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Introduction. Cupping has been used since antiquity in the treatment of pain conditions. In this pilot study, we investigated the effect of traditional cupping therapy on chronic nonspecific neck pain (CNP) and mechanical sensory thresholds. Methods. Fifty CNP patients were randomly assigned to treatment (TG, n = 25) or waiting list control group (WL, n = 25). TG received a single cupping treatment. Pain at rest (PR), pain related to movement (PM), quality of life (SF-36), Neck Disability Index (NDI), mechanical detection (MDT), vibration detection (MDT), and pressure pain thresholds (PPT) were measured before and three days after a single cupping treatment. Patients also kept a pain and medication diary (PaDi, MeDi) during the study. Results. Baseline characteristics were similar in the two groups. After cupping TG reported significantly less pain (PR: -17.9 mm VAS, 95%CI -29.2 to -6.6; PM: -19.7, 95%CI -32.2 to -7.2; PaDi: -1.5 points on NRS, 95%CI -2.5 to -0.4; all P < 0.05) and higher quality of life than WL (SF-36, Physical Functioning: 7.5, 95%CI 1.4 to 13.5; Bodily Pain: 14.9, 95%CI 4.4 to 25.4; Physical Component Score: 5.0, 95%CI 1.4 to 8.5; all P < 0.05). No significant effect was found for NDI, MDT, or VDT, but TG showed significantly higher PPT at pain-areas than WL (in lg(kPa); pain-maximum: 0.088, 95%CI 0.029 to 0.148, pain-adjacent: 0.118, 95%CI 0.038 to 0.199; both P < 0.01). Conclusion. A single application of traditional cupping might be an effective treatment for improving pain, quality of life, and hyperalgesia in CNP.
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In this preliminary trial we investigated the effects of dry cupping, an ancient method for treating pain syndromes, on patients with chronic non-specific neck pain. Sensory mechanical thresholds and the participants' self-reported outcome measures of pain and quality of life were evaluated. Fifty patients (50.5 ± 11.9 years) were randomised to a treatment group (TG) or a waiting-list control group (WL). Patients in the TG received a series of 5 cupping treatments over a period of 2 weeks; the control group did not. Self-reported outcome measures before and after the cupping series included the following: Pain at rest (PR) and maximal pain related to movement (PM) on a 100-mm visual analogue scale (VAS), pain diary (PD) data on a 0-10 numeric rating scale (NRS), Neck Disability Index (NDI), and health-related quality of life (SF-36). In addition, the mechanical-detection thresholds (MDT), vibration-detection thresholds (VDT), and pressure-pain thresholds (PPT) were determined at pain-related and control areas. Patients of the TG had significantly less pain after cupping therapy than patients of the WL group (PR: Δ-22.5 mm, p = 0.00002; PM: Δ-17.8 mm, p = 0.01). Pain diaries (PD) revealed that neck pain decreased gradually in the TG patients and that pain reported by the two groups differed significantly after the fifth cupping session (Δ-1.1, p = 0.001). There were also significant differences in the SF-36 subscales for bodily pain (Δ13.8, p = 0.006) and vitality (Δ10.2, p = 0.006). Group differences in PPT were significant at pain-related and control areas (all p < 0.05), but were not significant for MDT or VDT. A series of five dry cupping treatments appeared to be effective in relieving chronic non-specific neck pain. Not only subjective measures improved, but also mechanical pain sensitivity differed significantly between the two groups, suggesting that cupping has an influence on functional pain processing. The trial was registered at clinicaltrials.gov (NCT01289964).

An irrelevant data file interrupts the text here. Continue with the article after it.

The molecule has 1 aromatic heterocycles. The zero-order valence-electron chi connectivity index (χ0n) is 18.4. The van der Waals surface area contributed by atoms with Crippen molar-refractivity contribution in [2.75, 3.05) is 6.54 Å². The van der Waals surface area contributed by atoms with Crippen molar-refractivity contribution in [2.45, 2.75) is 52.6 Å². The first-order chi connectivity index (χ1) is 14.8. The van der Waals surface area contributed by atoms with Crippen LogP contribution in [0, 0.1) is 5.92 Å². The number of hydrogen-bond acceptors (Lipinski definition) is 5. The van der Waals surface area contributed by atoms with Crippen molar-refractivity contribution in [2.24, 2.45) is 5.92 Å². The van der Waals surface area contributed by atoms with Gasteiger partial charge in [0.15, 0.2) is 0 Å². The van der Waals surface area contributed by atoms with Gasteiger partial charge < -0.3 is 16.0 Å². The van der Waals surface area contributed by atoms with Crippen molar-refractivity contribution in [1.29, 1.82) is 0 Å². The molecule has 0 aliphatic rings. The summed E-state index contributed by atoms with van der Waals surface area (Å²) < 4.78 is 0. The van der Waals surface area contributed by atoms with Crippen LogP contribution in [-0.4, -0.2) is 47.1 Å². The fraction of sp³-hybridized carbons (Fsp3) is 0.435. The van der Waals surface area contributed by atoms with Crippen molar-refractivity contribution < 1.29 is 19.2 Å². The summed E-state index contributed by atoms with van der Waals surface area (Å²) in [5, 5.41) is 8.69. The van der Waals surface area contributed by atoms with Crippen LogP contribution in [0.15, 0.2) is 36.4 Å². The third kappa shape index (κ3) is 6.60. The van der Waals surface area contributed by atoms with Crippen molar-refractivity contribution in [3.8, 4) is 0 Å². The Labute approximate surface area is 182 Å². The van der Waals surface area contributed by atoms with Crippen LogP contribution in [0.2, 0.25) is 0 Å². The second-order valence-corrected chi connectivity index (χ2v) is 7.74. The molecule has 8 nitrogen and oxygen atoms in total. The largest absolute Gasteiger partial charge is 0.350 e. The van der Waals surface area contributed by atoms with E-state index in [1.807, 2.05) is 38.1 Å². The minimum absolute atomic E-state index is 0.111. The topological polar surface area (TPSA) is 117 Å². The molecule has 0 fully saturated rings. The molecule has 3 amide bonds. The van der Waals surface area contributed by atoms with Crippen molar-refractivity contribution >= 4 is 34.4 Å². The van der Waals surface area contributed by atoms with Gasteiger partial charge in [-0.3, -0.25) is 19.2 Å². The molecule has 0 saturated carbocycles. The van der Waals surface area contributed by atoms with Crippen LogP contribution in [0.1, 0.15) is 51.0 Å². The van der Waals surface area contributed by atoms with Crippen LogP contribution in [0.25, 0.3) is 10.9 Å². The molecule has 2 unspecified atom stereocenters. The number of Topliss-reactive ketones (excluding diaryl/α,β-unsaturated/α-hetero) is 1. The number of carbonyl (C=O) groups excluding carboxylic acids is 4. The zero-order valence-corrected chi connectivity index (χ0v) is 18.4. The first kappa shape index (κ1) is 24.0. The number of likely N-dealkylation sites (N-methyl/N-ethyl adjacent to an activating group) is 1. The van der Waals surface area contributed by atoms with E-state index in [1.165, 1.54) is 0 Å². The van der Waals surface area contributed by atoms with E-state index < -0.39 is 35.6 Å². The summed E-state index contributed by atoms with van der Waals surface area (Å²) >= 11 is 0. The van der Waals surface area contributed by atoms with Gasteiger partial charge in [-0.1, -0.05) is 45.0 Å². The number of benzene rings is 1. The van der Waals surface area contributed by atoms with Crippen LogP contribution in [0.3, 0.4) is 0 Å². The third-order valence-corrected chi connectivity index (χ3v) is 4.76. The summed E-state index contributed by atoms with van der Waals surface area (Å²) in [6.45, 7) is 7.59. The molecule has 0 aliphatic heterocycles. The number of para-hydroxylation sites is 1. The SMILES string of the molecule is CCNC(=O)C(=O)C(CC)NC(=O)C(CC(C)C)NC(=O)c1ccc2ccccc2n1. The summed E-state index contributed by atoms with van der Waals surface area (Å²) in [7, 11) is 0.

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Synopsis: Neck pain is a common and episodic condition that is treated using a spectrum of interventions known to be moderately effective but is associated with a significant incidence of chronic pain. Recently, there has been increased focus on defining biological aspects of neck pain. Studies have indicated that neurophysiological, biomechanical, and motor control abnormalities are present and may be useful either in prognosis or classification. We review some of these findings in the context of our own work defining biological markers that may form the basis for clinical tests that can be used for prognosis, classification, or outcome evaluation in patients with neck pain. We have identified abnormalities in neurophysiology using quantitative sensory testing (vibration, touch, and current perception) and response to cold provocation that are related to neck disability. We have identified altered muscle biochemistry by measuring circulating muscle proteins in a lumbar surgery model and are now applying those methods to whiplash injury. We have incorporated capnography into treatment to address central physiological changes present in some patients by monitoring and training CO2 levels. We have developed an innovative new test, the Neck Walk Index, that captures abnormal control of head movement during slow gait as a means of differentiating patients with neck pain from either unaffected controls or individuals with other pathologies. We have used time-varying 3-dimensional joint orientation kinematics to assess deficits in motor control during an upper extremity reach task, the results showing that poor coordination and control of the shoulder girdle leads to shoulder guarding and inconsistencies in elbow joint movement. Despite some promising early results, future research is needed to determine how these measures help clinicians to diagnose, evaluate, and forecast future outcome for patients who present with neck pain. Level of evidence: Diagnosis, level 5.